If Joseph Heller’s war began in 2004 instead of 1944, this would be the book entitled Catch-22. Once I picked up We Meant Well: How I Helped Lose the Battle for the Hearts and Minds of the Iraqi People (available September 27), I could not put the book down. I could not believe so much that appears to be fictional satire could instead relate actual events.
Author Peter Van Buren, a career State Department Foreign Service Officer (FSO), could have been Heller’s Yossarian, a traveler adrift in a sea of official insanity, whose survival depends on pretending it is all as it should be until he can escape. He relates tales of incredible hubris, inedible military rations, of status-seeking superiors and shady local grifters, corrupt “businessmen” both native and contracted, of brass-polishing officers and resigned enlisted personnel. All of these people are assigned to distribute massive mounds of Your Money in a poorly-researched and badly-managed effort to convert Iraq from an ancient tribal culture into a clone of suburban America while mired in a war with cultural and religious overtones. Yet the most basic needs of the local people are completely ignored in the incompetent planning of some incredibly expensive community development projects intended to nation-build Iraq.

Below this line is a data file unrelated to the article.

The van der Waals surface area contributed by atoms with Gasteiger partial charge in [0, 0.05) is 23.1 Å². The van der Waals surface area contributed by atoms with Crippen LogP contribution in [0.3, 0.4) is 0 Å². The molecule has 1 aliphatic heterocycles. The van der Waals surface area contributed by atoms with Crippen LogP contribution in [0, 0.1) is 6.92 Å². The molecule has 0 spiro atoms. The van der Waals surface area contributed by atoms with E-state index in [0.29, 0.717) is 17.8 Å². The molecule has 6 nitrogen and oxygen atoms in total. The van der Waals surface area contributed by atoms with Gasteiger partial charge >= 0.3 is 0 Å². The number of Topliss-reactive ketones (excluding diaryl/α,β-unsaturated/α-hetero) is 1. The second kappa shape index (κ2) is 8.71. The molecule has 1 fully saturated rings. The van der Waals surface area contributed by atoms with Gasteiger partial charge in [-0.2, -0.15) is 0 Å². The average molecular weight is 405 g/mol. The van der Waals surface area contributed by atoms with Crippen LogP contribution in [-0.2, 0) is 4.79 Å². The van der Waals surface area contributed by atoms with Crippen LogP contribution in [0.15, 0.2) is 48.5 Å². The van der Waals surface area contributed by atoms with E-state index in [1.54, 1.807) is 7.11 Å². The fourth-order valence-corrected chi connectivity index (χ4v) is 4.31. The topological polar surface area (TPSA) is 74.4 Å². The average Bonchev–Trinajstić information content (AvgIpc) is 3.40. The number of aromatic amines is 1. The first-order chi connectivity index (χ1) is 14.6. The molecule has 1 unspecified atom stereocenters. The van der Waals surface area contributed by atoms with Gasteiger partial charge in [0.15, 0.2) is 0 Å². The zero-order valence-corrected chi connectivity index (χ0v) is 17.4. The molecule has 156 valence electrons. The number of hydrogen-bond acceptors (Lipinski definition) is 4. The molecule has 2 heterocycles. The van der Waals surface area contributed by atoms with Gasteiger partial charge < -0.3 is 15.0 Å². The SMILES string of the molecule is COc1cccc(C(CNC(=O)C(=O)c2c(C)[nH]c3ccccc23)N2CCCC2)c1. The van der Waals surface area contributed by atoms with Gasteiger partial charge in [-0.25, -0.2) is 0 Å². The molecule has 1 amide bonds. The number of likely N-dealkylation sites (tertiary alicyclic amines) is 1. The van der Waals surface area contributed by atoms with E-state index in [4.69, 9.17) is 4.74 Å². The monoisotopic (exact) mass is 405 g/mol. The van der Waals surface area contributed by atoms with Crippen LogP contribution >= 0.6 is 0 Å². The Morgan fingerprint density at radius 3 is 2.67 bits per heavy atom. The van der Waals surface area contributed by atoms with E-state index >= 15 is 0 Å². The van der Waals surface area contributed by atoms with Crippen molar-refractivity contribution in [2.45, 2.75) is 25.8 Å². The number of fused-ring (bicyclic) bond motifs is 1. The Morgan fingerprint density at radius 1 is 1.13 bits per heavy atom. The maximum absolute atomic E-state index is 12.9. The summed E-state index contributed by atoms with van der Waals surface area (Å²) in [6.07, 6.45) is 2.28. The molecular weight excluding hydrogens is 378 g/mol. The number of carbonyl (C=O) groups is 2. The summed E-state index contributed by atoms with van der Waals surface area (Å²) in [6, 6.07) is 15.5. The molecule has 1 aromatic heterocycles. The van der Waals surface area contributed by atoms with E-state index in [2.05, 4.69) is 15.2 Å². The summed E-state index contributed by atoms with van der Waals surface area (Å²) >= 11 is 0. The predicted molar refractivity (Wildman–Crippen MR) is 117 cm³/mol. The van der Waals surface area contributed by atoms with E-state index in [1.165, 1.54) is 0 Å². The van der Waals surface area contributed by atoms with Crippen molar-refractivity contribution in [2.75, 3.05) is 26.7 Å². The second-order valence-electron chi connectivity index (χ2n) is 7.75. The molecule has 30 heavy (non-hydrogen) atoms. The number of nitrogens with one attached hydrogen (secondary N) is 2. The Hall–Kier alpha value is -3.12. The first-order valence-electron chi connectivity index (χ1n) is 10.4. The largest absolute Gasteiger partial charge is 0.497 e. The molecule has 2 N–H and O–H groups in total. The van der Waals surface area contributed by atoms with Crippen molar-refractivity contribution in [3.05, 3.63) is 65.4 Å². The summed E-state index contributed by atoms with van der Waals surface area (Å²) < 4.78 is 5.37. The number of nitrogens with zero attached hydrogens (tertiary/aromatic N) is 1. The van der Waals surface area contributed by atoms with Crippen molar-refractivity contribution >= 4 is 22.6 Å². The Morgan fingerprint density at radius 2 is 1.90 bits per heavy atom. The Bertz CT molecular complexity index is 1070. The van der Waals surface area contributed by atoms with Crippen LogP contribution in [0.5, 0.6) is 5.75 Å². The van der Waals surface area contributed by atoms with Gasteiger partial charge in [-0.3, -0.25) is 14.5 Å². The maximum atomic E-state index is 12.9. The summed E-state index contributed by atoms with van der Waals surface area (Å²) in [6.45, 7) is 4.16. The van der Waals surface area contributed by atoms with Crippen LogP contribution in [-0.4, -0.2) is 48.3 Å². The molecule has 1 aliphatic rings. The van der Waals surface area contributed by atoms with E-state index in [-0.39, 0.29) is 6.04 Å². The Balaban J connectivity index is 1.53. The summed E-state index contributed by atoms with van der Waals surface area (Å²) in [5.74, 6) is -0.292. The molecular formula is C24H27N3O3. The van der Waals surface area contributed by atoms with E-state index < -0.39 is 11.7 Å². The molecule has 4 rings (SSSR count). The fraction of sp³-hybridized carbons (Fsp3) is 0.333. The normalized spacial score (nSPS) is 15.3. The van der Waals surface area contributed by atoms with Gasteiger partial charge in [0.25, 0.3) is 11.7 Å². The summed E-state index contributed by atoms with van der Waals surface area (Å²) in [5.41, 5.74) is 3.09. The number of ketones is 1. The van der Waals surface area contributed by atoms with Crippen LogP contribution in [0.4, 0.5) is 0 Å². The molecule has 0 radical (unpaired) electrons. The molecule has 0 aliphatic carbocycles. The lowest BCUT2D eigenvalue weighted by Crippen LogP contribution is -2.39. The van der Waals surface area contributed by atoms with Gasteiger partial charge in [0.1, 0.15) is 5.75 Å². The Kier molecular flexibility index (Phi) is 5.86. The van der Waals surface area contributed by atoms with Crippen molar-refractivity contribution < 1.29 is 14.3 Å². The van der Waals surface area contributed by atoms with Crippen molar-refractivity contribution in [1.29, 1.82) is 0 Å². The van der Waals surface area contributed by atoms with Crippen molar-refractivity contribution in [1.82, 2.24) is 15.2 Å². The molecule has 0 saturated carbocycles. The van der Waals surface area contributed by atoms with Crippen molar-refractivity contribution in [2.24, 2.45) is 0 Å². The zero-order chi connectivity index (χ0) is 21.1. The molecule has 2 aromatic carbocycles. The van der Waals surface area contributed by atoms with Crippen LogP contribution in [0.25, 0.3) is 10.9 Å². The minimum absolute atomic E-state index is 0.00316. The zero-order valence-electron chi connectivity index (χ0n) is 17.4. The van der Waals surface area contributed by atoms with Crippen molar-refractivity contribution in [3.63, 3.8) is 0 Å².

The FSOs justify all of this frantic activity to their superiors via fabricated reports (as directed and edited by their superiors) through claiming spectacular successes with projects intended to meet local needs; in reality, the outcomes constitute failures that even the local residents understand to be exercises in lavishly expensive foolishness. This is described in a project intended to both employ idle Iraqis and to improve security for patrols by removing trash from the streets. Each night, all of the removed trash would be returned to the streets for the next day’s effort. No lasting results get produced, and no one ever follows up to see where all the money really went. The only requirement is that once a project is approved and funded, it must all be spent — quickly! There would be hell to pay if there was anything left unissued. Then the project is stamped completed and abandonded.